Last, when you look at your use case for drones, does it make sense to deal with changing regulations, certification, insurance,  and finding someone who can fly the drone? Do you have the resources to manage, edit, and store all of the gathered imagery? When you really analyze your needs does it make sense to operate drones in-house or hire a source that will handle everything and give you a simple link with everything you need? Remember - all of the legal and liability issues apply to every company in America whether you are simply a home inspector looking at roofs, or a multi-million dollar marketing company.

So, once again, are you prepared? If you have a need for drone services, consultation on setting up drones internally, or just have questions about anything please reach out! At MKE Drones we are not just a drone service provider, we are an advocates for drones in Wisconsin and Milwaukee, plus we just love to talk about them with anyone who is curious.

IT'S A Drone!!!!

Over 2 years ago on October 14th, 2014 a drone sighting was reported over Camp Randall Stadium during a University of Wisconsin football game against Illinois. Almost no one noticed the drone except for a photographer from the State Journal who used his telephoto lens to snap a photo of the drone. 

The incident sparked off a Federal investigation with the FAA looking for the pilot and drone that were responsible for the flight. In 2004 as a result of the incidents of 9/11 the FAA started placing much stricter regulations on flights around sporting events. This resulted in a 3 mile radius around most stadiums that is off limits to any aircraft below 4,000 feet from 1 hour before an event starts to 1 hour after it concludes. Based on this regulation, the drone flight at the Badger game was illegal by Federal law. While multiple people were interviewed in relation to the case, a suspect was not caught and the case essentially has been cold since then. 

All of these events really identify a large issue that is affecting drones even today in 2017 - a lack of education. Every day thousands of drones are flown around the country for recreational and business purposes, and it seems almost daily a drone makes it into the news for breaking the law by flying too close to an airport, supposedly being spotted by a pilot flying at 10,000 feet, or for an interesting video that is picked up by a news source. But often these news stories are either not true, poorly reported, or are showing a video that was taken by a drone operator who was breaking the law in capturing the video. 

Despite some less than grand attempts by the FAA to educate the public drones still remain an area that the most people do not understand both in their functions and in the laws surrounding them. So let’s dig into some of the basics surrounding drones - or UAS as they are technically known.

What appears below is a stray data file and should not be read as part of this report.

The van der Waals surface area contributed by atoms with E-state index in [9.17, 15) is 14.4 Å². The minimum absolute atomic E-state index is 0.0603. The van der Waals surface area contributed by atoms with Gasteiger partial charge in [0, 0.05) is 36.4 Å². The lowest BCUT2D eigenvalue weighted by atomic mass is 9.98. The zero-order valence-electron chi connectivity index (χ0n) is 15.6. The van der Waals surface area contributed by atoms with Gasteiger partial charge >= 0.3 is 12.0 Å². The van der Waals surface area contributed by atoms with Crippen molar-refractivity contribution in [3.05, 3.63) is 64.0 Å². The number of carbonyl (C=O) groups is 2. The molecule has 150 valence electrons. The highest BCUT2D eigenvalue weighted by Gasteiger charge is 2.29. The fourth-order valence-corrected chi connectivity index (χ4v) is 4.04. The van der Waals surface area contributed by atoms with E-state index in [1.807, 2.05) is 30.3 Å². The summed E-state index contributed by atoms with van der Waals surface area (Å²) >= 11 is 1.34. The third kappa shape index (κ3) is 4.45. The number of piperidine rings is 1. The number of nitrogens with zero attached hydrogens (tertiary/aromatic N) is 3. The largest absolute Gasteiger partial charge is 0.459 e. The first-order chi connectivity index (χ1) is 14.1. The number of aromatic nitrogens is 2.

So, let’s talk about laws. The FAA solely controls the airspace in the US and has control over the operation of drones while they are in the air. States and local governments are able to pass laws regarding where a drone can takeoff, land, and be operated from - though more and more cities are illegally attempting to regulate where drones can fly in the air, which according to the FAA is wrong. 

Maybe you saw a drone at your local big box retailer and decided to buy one to have a little fun - what do you need to know to be “legal”? The actual rules are pretty basic for hobbyists. Register your drone (, notify airports and helipads with a phone call if you are flying within 5 miles, check for TFRs (Temporary Flight Restrictions), and follow the flying code of a nationwide CBO (community-based organization) like the Academy of Model Aeronautics. For more on the AMA safety code visit this link:

But what if your neighbor sees you flying and says he’ll pay you to take photos of his business? Now you have stepped into the realm of commercial drones. The FAA defines a commercial flight as one that furthers a business or is done for compensation. So, if your flight has the intent of being used for your business (even just for marketing) or for you to be compensated in some way, it qualifies as commercial. As of August 2016, all commercial drone flights fall under Part 107 of the Code of Federal Regulations. This is a very stringent set of rules from the FAA that requires passing a test, having a fair amount of aeronautical knowledge, and applying for authorizations to fly near airports. For more on commercial drones flights click the link here:


But what if you are just a member of the public and you see a drone flying near you - what is going on??? Well unless you happened have a stalker you’ve been hiding from lately, the drone is NOT spying on you. The cameras on your average consumer drones take great images, but unless they are close enough to you that you can feel that breeze of the blades, they can’t get enough detail to make out a clear image of you. In fact, someone on the ground with a telephoto lens - like the one used by the photographer at the Badger game mentioned earlier - is able to take a much better photo of you than a drone can. Even the commercial drones that do have zoom have to overcome motor vibration and movement which makes it difficult to get a clear image while zoomed in. So, if you see a drone flying around, watch and enjoy this great new technology. Once the operator lands the drone chat with them and learn more about why they enjoy flying drones. 

About the Author: Jon Elliott is the owner of MKE Drones, LLC in Milwaukee. He has hundreds of hours of experience flying drones to get aerial photos and video for construction sites, documentaries, and marketing. He also is an advocate for local and state regulations that promote drones, and proper representation of drones by the media.